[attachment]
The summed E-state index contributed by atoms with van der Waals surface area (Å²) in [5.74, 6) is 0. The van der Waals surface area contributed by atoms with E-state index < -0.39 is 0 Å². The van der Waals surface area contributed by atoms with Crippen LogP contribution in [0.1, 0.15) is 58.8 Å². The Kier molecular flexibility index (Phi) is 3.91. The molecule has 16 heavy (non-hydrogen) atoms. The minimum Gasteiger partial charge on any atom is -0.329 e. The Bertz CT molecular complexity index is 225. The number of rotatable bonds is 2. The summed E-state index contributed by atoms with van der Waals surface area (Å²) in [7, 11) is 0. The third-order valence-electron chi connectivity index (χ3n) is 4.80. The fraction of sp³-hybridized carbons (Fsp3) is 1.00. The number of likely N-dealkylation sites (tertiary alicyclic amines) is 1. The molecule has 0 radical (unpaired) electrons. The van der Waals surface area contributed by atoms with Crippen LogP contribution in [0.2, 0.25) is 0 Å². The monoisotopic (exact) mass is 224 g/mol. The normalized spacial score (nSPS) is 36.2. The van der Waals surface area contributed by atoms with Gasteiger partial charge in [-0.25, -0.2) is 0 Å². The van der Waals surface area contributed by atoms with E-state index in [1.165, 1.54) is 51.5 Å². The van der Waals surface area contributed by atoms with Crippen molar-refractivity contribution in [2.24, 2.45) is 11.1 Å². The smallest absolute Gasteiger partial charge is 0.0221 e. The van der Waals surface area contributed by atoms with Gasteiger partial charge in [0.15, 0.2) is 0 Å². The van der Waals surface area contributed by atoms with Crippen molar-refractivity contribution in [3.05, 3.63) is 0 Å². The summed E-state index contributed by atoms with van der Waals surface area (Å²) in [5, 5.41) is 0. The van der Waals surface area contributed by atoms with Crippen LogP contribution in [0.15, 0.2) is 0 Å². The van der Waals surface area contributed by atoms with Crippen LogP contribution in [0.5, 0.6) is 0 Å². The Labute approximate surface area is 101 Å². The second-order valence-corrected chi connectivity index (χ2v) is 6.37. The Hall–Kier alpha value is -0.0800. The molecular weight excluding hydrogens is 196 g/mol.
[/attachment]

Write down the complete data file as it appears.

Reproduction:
The summed E-state index contributed by atoms with van der Waals surface area (Å²) in [5.74, 6) is 0. The van der Waals surface area contributed by atoms with E-state index < -0.39 is 0 Å². The van der Waals surface area contributed by atoms with Crippen LogP contribution in [0.1, 0.15) is 58.8 Å². The Kier molecular flexibility index (Phi) is 3.91. The molecule has 16 heavy (non-hydrogen) atoms. The minimum Gasteiger partial charge on any atom is -0.329 e. The Bertz CT molecular complexity index is 225. The number of rotatable bonds is 2. The summed E-state index contributed by atoms with van der Waals surface area (Å²) in [7, 11) is 0. The third-order valence-electron chi connectivity index (χ3n) is 4.80. The fraction of sp³-hybridized carbons (Fsp3) is 1.00. The number of likely N-dealkylation sites (tertiary alicyclic amines) is 1. The molecule has 0 radical (unpaired) electrons. The van der Waals surface area contributed by atoms with Crippen LogP contribution in [0.2, 0.25) is 0 Å². The monoisotopic (exact) mass is 224 g/mol. The normalized spacial score (nSPS) is 36.2. The van der Waals surface area contributed by atoms with Gasteiger partial charge in [-0.25, -0.2) is 0 Å². The van der Waals surface area contributed by atoms with E-state index in [1.165, 1.54) is 51.5 Å². The van der Waals surface area contributed by atoms with Crippen molar-refractivity contribution in [2.24, 2.45) is 11.1 Å². The smallest absolute Gasteiger partial charge is 0.0221 e. The van der Waals surface area contributed by atoms with Gasteiger partial charge in [0.15, 0.2) is 0 Å². The van der Waals surface area contributed by atoms with Crippen molar-refractivity contribution in [3.05, 3.63) is 0 Å². The summed E-state index contributed by atoms with van der Waals surface area (Å²) in [5, 5.41) is 0. The van der Waals surface area contributed by atoms with Crippen LogP contribution in [0.15, 0.2) is 0 Å². The van der Waals surface area contributed by atoms with Crippen LogP contribution in [0.5, 0.6) is 0 Å². The Labute approximate surface area is 101 Å². The second-order valence-corrected chi connectivity index (χ2v) is 6.37. The Hall–Kier alpha value is -0.0800. The molecular weight excluding hydrogens is 196 g/mol.